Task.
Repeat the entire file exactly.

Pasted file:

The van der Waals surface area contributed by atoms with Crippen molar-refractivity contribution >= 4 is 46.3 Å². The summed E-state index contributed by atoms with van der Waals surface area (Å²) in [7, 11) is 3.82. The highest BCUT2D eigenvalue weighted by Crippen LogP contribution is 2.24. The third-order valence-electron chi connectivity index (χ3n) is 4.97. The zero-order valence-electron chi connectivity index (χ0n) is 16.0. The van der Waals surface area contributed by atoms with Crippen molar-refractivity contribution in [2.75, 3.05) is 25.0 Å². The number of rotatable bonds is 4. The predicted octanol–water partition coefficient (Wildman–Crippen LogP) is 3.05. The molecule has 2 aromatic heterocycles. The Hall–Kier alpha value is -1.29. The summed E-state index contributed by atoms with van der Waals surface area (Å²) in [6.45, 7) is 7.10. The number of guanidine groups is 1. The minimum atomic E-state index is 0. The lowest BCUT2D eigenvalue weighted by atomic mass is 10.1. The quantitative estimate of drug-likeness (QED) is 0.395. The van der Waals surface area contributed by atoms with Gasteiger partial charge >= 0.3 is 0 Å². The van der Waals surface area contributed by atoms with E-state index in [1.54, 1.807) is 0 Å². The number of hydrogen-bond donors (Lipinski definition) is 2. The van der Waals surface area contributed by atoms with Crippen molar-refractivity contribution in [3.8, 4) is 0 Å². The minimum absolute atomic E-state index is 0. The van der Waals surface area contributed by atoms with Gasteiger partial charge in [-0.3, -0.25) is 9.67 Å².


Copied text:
The van der Waals surface area contributed by atoms with Crippen molar-refractivity contribution >= 4 is 46.3 Å². The summed E-state index contributed by atoms with van der Waals surface area (Å²) in [7, 11) is 3.82. The highest BCUT2D eigenvalue weighted by Crippen LogP contribution is 2.24. The third-order valence-electron chi connectivity index (χ3n) is 4.97. The zero-order valence-electron chi connectivity index (χ0n) is 16.0. The van der Waals surface area contributed by atoms with Crippen molar-refractivity contribution in [2.75, 3.05) is 25.0 Å². The number of rotatable bonds is 4. The predicted octanol–water partition coefficient (Wildman–Crippen LogP) is 3.05. The molecule has 2 aromatic heterocycles. The Hall–Kier alpha value is -1.29. The summed E-state index contributed by atoms with van der Waals surface area (Å²) in [6.45, 7) is 7.10. The number of guanidine groups is 1. The minimum atomic E-state index is 0. The lowest BCUT2D eigenvalue weighted by atomic mass is 10.1. The quantitative estimate of drug-likeness (QED) is 0.395. The van der Waals surface area contributed by atoms with Gasteiger partial charge >= 0.3 is 0 Å². The van der Waals surface area contributed by atoms with E-state index in [1.54, 1.807) is 0 Å². The number of hydrogen-bond donors (Lipinski definition) is 2. The van der Waals surface area contributed by atoms with Crippen molar-refractivity contribution in [3.8, 4) is 0 Å². The minimum absolute atomic E-state index is 0. The van der Waals surface area contributed by atoms with Gasteiger partial charge in [-0.3, -0.25) is 9.67 Å².